A “drawer full of knowledge” metaphorically describes the building design and wayfinding concept for the new Vancouver Community Library. A 200-foot long, four-story atrium is the open drawer, exposing the library’s contents and encouraging exploration.
Mayer/Reed (wayfinding), Miller Hull Partnership (architecture), AldrichPears Associates (interpretive installation)
Mayer/Reed applies sustainable design approaches in its revamp of signage for Portland’s TriMet transit system.
After almost two decades working with Portland’s TriMet transit system on signage for its bus and light-rail lines, Mayer/Reed has learned some important lessons about providing information to public transit users.
More malleable than stone, stronger than glass, and nobler than synthetic materials, metal expresses quality and permanence.
For thousands of years, blacksmiths have fabricated metal works of impressive scale and fluidity. Iron was first forged in the Middle East around 1900 BC and arrived in Europe by 1200 BC. In colonial America, the blacksmith was an essential member of every community. From the creation of ancient weaponry to utilitarian and decorative architectural features, metal work is both art and craft.
Both palette and canvas, glass is infinitely mutable and eloquently transmissive. The seduction is powerful.
It is impossible to separate glass from light. It simply does not exist without light behind, below, before, above, or through it. It is that intrinsic relationship that draws designers and artists to choose glass as their medium. And as technology continually refines manufacturing techniques and lighting options, the possibilities inherent in glass are virtually limitless.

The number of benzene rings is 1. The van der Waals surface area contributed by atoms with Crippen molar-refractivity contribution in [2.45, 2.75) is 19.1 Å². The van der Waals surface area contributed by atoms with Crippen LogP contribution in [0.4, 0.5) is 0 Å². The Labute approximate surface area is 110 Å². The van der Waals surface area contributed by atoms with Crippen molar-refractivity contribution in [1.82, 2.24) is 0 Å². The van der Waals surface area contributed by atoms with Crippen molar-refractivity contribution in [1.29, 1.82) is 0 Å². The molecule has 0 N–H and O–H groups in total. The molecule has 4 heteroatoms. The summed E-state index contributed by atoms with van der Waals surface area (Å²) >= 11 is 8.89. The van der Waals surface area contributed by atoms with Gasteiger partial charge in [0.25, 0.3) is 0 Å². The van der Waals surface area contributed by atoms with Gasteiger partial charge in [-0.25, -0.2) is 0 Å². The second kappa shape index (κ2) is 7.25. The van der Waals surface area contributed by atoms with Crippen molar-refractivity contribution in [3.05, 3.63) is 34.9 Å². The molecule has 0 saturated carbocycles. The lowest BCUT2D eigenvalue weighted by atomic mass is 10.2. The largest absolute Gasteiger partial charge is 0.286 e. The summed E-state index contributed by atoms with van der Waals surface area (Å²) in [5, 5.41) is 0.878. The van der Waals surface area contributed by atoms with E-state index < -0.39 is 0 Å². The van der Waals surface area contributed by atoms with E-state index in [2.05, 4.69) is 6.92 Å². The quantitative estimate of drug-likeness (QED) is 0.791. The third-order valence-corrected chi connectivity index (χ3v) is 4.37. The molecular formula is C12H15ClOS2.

Mike Hawks is a designer at Mayer/Reed, a multidisciplinary design studio providing landscape architecture, urban design, visual communications and product design. A lifelong student of psychology and sociology, Mike concerns himself with how people come to understand their environment, navigate through it and obtain a perception of safety and well-being.
The Urban Marker project is part of the newly created Eastbank Esplanade, a 1.3-mile riverfront pedestrian and bicycle corridor funded by the Oregon Department of Transportation and the City of Portland. The Urban Markers symbolically connect the Eastbank Esplanade to adjacent residential neighborhoods isolated from the river by construction of the interstate highway in the early 1960s.
San Francisco International Terminal Building Food and Retail Signage Program. While tenants at the International Terminal Building included top restaurants, retailers, an airport museum, and the San Francisco Museum of Modern Art Store, ...